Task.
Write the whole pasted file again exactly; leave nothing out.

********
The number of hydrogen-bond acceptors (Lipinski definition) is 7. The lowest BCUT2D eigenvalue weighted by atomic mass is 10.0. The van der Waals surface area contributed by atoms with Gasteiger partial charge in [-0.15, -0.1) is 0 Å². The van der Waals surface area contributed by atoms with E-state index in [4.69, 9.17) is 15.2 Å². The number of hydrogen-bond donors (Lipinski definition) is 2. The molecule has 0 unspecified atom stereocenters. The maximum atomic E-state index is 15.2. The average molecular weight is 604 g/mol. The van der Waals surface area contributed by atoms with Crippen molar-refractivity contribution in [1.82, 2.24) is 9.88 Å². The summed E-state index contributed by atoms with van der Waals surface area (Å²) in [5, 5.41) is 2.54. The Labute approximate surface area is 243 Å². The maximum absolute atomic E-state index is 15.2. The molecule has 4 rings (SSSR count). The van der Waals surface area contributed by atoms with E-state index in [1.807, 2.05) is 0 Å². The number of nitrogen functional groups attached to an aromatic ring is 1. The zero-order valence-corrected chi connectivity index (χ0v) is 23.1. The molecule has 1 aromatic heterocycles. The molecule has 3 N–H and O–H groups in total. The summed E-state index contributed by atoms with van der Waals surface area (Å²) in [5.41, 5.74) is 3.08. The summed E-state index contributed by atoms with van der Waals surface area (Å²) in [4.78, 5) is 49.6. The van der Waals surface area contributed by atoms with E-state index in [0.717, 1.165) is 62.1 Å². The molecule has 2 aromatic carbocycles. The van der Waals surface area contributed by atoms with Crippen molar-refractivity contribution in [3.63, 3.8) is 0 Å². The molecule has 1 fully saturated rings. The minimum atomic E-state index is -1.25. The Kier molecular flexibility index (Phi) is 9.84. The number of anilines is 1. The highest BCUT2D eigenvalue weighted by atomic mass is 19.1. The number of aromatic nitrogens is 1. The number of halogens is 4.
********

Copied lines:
The number of hydrogen-bond acceptors (Lipinski definition) is 7. The lowest BCUT2D eigenvalue weighted by atomic mass is 10.0. The van der Waals surface area contributed by atoms with Gasteiger partial charge in [-0.15, -0.1) is 0 Å². The van der Waals surface area contributed by atoms with E-state index in [4.69, 9.17) is 15.2 Å². The number of hydrogen-bond donors (Lipinski definition) is 2. The molecule has 0 unspecified atom stereocenters. The maximum atomic E-state index is 15.2. The average molecular weight is 604 g/mol. The van der Waals surface area contributed by atoms with Crippen molar-refractivity contribution in [1.82, 2.24) is 9.88 Å². The summed E-state index contributed by atoms with van der Waals surface area (Å²) in [5, 5.41) is 2.54. The Labute approximate surface area is 243 Å². The maximum absolute atomic E-state index is 15.2. The molecule has 4 rings (SSSR count). The van der Waals surface area contributed by atoms with E-state index in [1.807, 2.05) is 0 Å². The number of nitrogen functional groups attached to an aromatic ring is 1. The zero-order valence-corrected chi connectivity index (χ0v) is 23.1. The molecule has 1 aromatic heterocycles. The molecule has 3 N–H and O–H groups in total. The summed E-state index contributed by atoms with van der Waals surface area (Å²) in [5.41, 5.74) is 3.08. The summed E-state index contributed by atoms with van der Waals surface area (Å²) in [4.78, 5) is 49.6. The van der Waals surface area contributed by atoms with E-state index in [0.717, 1.165) is 62.1 Å². The molecule has 2 aromatic carbocycles. The van der Waals surface area contributed by atoms with Crippen molar-refractivity contribution in [3.63, 3.8) is 0 Å². The molecule has 1 fully saturated rings. The minimum atomic E-state index is -1.25. The Kier molecular flexibility index (Phi) is 9.84. The number of anilines is 1. The highest BCUT2D eigenvalue weighted by atomic mass is 19.1. The number of aromatic nitrogens is 1. The number of halogens is 4.